By Jessica Linnell, Asst. Professor of Practice, OSU Extension, Family & Community Health

It’s time for fall salmon! If you are planning to catch your own or purchase from your favorite fishmonger, think about canning some to enjoy delicious salmon all year long.  Having salmon on-hand can save time in preparing healthy meals.  Canned fish is also great protein to have stored in case of emergencies.

Canned salmon can be used in many different dishes and the combinations are endless.  Salmon and pasta is a great combination.  Add canned salmon to macaroni and cheese.  Canned salmon is a great addition to your favorite macaroni salad recipe for a great protein-packed lunch.  Canned salmon and pesto sauce make a winning combination.

Canned salmon is also a great protein for salads.  Consider making a Caesar salad with romaine lettuce, tossed with a dressing of egg yolks, olive oil, anchovies, and garlic, and then top with canned salmon, croutons and parmesan cheese.  Another great way to enjoy canned salmon is in soups and chowder.

 

If you enjoy canning and would like to teach others, the Oregon State University Extension Office is offering a Master Food Preserver course beginning October 17th.  This program trains and certifies adult volunteers in proper food preservation and safe food handling techniques.  Course fees are $125 with volunteering, $250 without volunteering.  Register at http://bit.ly/TillamookFoodPreservation. For more information call 503-842-3433 or email nancy.kershaw@oregonstate.edu.

The following is a Pacific Northwest Extension Publication recipe that is research-tested to ensure high quality and safety.

Recipe Title: Home-canned salmon

Recipe Source: Pacific Northwest Extension, PNW 194 Canning Seafood

Time for preparation (including preparation and cooking):  100 minutes for processing, plus additional time to catch and filet your fish

Ingredients & equipment

  • Raw salmon
  • Pressure canner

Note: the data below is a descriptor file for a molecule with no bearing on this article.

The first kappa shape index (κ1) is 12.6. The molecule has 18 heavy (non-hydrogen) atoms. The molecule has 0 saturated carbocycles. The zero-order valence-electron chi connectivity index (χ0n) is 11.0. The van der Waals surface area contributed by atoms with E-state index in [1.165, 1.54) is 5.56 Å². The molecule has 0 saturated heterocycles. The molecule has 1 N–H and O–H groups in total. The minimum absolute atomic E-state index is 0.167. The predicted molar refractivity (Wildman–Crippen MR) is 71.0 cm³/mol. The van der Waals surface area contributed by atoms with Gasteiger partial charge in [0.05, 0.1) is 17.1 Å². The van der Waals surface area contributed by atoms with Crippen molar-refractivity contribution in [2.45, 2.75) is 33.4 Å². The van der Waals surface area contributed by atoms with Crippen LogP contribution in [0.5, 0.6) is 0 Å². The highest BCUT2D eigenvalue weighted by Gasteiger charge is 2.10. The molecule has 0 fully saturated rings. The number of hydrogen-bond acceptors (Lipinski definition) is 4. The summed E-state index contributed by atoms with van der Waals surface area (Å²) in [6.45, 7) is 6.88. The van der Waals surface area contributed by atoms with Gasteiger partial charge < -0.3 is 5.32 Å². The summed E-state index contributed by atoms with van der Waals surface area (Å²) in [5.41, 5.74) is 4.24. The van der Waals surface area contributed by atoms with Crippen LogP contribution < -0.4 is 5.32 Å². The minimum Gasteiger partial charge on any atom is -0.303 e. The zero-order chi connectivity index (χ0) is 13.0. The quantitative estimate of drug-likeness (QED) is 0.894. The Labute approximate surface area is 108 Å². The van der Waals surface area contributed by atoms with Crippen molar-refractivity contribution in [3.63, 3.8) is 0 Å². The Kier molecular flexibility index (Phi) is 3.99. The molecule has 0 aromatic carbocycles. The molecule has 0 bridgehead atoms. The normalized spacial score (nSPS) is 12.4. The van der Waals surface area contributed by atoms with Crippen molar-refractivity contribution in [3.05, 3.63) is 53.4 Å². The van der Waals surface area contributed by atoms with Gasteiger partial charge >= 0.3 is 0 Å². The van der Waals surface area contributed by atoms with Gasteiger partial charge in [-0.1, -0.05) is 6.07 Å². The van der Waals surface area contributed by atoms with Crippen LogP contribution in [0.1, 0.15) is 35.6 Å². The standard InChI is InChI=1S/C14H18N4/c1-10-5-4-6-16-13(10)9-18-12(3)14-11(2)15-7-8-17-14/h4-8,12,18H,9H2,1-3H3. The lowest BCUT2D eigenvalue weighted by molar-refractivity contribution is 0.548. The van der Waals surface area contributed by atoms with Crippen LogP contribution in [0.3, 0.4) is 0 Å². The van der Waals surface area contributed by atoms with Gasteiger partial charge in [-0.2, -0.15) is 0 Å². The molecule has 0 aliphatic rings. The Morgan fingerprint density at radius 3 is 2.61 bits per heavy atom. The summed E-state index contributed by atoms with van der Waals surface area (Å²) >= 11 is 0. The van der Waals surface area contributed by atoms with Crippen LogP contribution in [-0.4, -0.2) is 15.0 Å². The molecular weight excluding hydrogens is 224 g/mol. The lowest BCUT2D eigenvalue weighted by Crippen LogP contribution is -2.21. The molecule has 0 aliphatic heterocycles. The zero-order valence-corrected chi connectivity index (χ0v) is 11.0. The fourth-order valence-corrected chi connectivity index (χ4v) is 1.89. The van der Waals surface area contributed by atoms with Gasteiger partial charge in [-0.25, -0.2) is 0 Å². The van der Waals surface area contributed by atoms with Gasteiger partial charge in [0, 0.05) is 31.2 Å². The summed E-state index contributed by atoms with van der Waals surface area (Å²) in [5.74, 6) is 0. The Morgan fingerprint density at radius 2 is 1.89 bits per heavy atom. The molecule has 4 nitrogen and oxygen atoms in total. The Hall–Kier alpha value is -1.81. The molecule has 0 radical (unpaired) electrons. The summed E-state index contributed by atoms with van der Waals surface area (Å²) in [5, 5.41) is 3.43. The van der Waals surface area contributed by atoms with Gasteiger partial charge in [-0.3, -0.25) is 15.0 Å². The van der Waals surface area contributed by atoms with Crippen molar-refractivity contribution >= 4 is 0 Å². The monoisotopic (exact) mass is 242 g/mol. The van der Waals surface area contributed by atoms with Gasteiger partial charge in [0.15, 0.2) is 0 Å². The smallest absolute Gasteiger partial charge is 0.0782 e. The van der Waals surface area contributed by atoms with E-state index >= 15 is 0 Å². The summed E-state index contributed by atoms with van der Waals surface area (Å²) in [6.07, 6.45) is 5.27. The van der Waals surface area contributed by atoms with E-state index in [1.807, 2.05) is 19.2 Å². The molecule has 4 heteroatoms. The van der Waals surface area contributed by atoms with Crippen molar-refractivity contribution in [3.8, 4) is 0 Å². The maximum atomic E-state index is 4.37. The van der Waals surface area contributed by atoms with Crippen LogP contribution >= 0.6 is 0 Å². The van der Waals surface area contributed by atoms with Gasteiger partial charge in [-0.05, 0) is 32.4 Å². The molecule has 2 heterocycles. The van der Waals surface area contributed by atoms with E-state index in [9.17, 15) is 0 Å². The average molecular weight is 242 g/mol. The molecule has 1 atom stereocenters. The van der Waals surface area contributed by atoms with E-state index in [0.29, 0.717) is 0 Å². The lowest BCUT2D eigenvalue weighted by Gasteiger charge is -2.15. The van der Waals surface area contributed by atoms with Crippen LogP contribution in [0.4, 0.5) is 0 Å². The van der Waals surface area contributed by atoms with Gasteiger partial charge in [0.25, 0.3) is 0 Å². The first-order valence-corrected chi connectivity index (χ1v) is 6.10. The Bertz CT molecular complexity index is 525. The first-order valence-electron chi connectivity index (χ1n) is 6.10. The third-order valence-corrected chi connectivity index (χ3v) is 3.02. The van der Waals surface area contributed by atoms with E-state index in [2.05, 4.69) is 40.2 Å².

• Pint or half-pint jars

Directions:

These instructions are for plain, raw fish.  To can smoked fish, see PNW 450 Canning Smoked Fish at Home.  This recipe is for salmon, trout, and other fish, except tuna.

  1. Bleed and eviscerate fish immediately after catching (never more than 2 hours after they have been caught.) Chill the cleaned fish immediately and keep on ice until you are ready to can.
  2. If the fish is frozen, thaw completely in the refrigerator before canning.
  3. Before you can, remove the head, tail and fins. Wash fish carefully in cold water.  Split fish lengthwise.  Cut into lengths suitable for jars.  (About ¾ pound of filleted fish will fill one pint jar.)  The bones can be left in and the skin can be left on for canning, or they can be removed.  For halibut, remove the bones and skin.
  4. Pack fish tightly into hot half-pint or pint jars, leaving 1-inch headspace. If desired, add 1-teaspoon salt per pint.  Do not add liquids.
  5. Wipe rims of jars with a paper towel dampened with vinegar. Adjust lids.
  6. Process in a pressure canner as follows:
  • Dial gauge pressure canner, in pint or half-pint jars:

Process for 100 minutes. Canner pressure should be 11lb at 0-2000 feet elevation, 12lb at 2001-4000 feet elevation, 13 lb at 4001-6000 feet elevation, and 14 lb over 6000 feet elevation.

  • Weighted-gauge pressure canner, in pint or half-pint jars:

Process for 100 minutes.  Canner pressure should be 10 lb at 0-1000 feet elevation, or 15 lb at 1000 feet elevation or above.

Notes: For more information on the use of pressure canners or to have your pressure gauge tested, visit the Oregon State University Extension Service office at 4506 3rd Street in Tillamook.

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